Cosmetic Dentistry and Restoration
Interest in cosmetic dentistry has taken a dramatic rise during the past decade as people realized having a bright, healthy smile enhances appearance and adds confidence. Meanwhile, advances in modern dentistry allow improving existing teeth or restoring missing and broken teeth. All this brings smiles to our clients faces with often quick, painless and affordable treatments.
Due to a shift in dentistry to address a preventive approach to care, tooth decay is less common now than in years passed. However, teeth are still susceptible to decay, infection and breakage. This is where dental restorations come in.
Our office strives to offer a variety of treatment to best serve each individual’s needs, such as:
Tooth whitening or bleaching is a simple, non-invasive treatment to change the color of natural tooth enamel. However, bleaching only works on natural tooth enamel. Some old fillings and crowns may need to be replaced after bleaching due to differences in color. Since tooth whitening is not permanent, a touch-up treatment is needed after several years, or sooner if the patient smokes or drinks tea, coffee or wine.
Tooth whitening in a dental office is usually done in two visits. Impressions or molds of the teeth are made first, then custom fitted on a second visit. The actual bleaching process takes place at home twice a day for 30 minutes or overnight for several weeks depending on the degree of staining and the desired level of whiteness.
Composite fillings are commonly used to repair a decayed, cracked or broken tooth. The affected portion of the tooth is removed and the cavity filled with a tooth-colored material. Many types of fillings are available, each with distinct advantages and disadvantages.
Onlays and Inlays are permanently cemented restorations onto or into a tooth that has a large defective filling or has been damaged by decay or trauma. Onlays or inlays are sometimes used as an alternative to a full crown because less tooth structure is removed.
Some teeth become so worn, fractured, or decayed that a porcelain crown or cap that encases the entire tooth surface is the best option to return the tooth to its original shape and size.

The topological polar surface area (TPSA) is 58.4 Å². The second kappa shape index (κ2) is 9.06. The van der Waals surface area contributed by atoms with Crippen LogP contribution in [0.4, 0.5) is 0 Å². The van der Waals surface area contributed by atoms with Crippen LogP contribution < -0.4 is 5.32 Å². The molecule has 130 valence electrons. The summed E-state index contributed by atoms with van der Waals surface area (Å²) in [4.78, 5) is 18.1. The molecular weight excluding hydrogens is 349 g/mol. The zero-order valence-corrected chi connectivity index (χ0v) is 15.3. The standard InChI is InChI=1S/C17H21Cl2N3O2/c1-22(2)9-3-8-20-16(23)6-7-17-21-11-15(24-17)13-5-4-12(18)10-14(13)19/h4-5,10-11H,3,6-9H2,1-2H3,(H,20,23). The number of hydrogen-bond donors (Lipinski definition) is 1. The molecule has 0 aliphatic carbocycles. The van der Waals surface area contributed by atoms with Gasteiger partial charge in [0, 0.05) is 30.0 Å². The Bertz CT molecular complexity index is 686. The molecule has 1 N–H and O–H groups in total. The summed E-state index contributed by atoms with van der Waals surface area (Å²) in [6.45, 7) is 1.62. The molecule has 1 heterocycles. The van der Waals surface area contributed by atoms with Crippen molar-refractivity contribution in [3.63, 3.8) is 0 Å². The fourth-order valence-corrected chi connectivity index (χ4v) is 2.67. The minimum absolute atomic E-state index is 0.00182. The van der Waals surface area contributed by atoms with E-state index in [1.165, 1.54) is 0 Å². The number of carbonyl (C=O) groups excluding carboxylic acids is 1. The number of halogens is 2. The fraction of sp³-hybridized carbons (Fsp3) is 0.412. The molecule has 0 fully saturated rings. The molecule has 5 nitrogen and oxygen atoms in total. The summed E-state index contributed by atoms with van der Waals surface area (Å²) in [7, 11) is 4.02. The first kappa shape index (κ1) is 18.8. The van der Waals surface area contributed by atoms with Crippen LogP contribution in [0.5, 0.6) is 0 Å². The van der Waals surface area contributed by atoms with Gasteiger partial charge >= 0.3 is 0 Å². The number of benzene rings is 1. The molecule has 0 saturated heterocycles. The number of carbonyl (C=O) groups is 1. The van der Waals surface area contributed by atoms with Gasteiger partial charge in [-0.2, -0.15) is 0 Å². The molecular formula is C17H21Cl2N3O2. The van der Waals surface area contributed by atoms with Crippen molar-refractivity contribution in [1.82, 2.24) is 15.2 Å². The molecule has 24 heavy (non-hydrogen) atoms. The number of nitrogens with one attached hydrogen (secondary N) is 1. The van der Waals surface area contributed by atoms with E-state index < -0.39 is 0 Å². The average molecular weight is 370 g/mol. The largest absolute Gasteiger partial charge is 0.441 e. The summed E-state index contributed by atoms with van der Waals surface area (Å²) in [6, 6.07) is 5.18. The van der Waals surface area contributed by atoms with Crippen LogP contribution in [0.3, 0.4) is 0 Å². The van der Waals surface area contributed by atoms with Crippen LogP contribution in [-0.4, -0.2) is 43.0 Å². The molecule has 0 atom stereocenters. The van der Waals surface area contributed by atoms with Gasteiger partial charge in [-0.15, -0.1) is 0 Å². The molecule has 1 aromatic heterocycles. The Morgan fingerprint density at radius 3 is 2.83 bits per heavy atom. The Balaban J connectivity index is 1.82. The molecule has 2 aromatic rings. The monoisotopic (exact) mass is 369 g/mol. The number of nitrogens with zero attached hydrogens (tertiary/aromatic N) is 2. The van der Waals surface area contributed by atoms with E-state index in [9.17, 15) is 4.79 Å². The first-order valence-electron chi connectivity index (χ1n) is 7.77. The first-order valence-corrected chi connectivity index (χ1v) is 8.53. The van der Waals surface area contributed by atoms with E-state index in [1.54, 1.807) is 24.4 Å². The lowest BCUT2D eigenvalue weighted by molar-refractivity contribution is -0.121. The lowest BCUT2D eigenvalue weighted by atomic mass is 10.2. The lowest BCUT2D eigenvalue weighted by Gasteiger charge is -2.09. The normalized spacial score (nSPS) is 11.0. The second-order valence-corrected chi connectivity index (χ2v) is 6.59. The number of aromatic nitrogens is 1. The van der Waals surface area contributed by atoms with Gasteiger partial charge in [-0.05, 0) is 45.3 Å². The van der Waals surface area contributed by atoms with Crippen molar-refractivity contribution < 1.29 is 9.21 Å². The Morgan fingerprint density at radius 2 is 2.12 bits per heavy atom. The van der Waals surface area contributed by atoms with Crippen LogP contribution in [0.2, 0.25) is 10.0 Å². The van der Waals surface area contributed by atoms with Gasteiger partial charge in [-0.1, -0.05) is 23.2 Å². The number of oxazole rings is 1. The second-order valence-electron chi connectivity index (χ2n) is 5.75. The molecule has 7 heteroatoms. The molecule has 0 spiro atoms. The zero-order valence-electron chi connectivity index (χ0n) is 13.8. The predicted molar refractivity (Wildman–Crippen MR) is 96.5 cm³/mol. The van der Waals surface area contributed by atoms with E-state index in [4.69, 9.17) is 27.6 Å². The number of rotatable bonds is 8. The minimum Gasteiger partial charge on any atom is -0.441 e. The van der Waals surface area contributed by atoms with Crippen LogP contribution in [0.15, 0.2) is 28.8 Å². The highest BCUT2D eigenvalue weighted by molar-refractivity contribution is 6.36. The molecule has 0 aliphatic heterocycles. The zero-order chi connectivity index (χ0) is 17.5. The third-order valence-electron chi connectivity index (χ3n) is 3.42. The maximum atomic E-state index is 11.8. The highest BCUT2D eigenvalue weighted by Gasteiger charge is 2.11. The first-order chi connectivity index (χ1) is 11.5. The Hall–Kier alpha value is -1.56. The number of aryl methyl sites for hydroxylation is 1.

When one or more teeth are missing, severely damaged or too decayed to restore, a porcelain fixed bridge — a non-removable appliance — is often used. This bridge consists of two crowns that cap the abutting teeth and one or more pontics or artificial teeth attached to fill the gap. For many patients, a fixed bridge is an upgrade from removable partial dentures to a permanent appliance.
Dentures and partial dentures are removable replacements for missing teeth and surrounding tissue. Complete dentures are used when all teeth are missing. Partial dentures are used when some natural teeth remain.
Dental implants can also be used to replace missing teeth while eliminating the need for removable partial or complete dentures. Implants can also provide support and stability to those dental appliances. Teeth attached to implants look natural and help restore a patient’s smile.
The dental implant is an artificial root (usually titanium) surgically placed into the jaw bone. After healing, artificial teeth are made and fitted to the post.
It is needed when the nerve of a tooth is affected by decay or infection. Having a root canal done helps save a tooth that otherwise would die and need to be removed. Extraction can cause significant problems for adjacent teeth.